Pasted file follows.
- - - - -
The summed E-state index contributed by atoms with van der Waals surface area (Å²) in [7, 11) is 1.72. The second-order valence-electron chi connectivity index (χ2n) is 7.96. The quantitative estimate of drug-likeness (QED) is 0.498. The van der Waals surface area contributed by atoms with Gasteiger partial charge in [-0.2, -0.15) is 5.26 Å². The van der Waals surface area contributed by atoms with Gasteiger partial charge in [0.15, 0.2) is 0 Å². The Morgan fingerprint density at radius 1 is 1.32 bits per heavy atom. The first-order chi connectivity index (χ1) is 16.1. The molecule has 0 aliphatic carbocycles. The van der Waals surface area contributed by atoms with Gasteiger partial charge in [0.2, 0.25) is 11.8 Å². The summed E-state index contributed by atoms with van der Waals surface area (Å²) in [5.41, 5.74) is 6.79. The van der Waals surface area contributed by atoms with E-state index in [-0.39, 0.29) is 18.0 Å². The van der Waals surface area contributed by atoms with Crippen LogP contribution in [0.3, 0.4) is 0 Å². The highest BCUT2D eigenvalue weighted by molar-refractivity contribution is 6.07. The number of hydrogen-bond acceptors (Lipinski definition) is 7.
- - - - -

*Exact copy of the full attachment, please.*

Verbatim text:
The summed E-state index contributed by atoms with van der Waals surface area (Å²) in [7, 11) is 1.72. The second-order valence-electron chi connectivity index (χ2n) is 7.96. The quantitative estimate of drug-likeness (QED) is 0.498. The van der Waals surface area contributed by atoms with Gasteiger partial charge in [-0.2, -0.15) is 5.26 Å². The van der Waals surface area contributed by atoms with Gasteiger partial charge in [0.15, 0.2) is 0 Å². The Morgan fingerprint density at radius 1 is 1.32 bits per heavy atom. The first-order chi connectivity index (χ1) is 16.1. The molecule has 0 aliphatic carbocycles. The van der Waals surface area contributed by atoms with Gasteiger partial charge in [0.2, 0.25) is 11.8 Å². The summed E-state index contributed by atoms with van der Waals surface area (Å²) in [5.41, 5.74) is 6.79. The van der Waals surface area contributed by atoms with E-state index in [-0.39, 0.29) is 18.0 Å². The van der Waals surface area contributed by atoms with Crippen LogP contribution in [0.3, 0.4) is 0 Å². The highest BCUT2D eigenvalue weighted by molar-refractivity contribution is 6.07. The number of hydrogen-bond acceptors (Lipinski definition) is 7.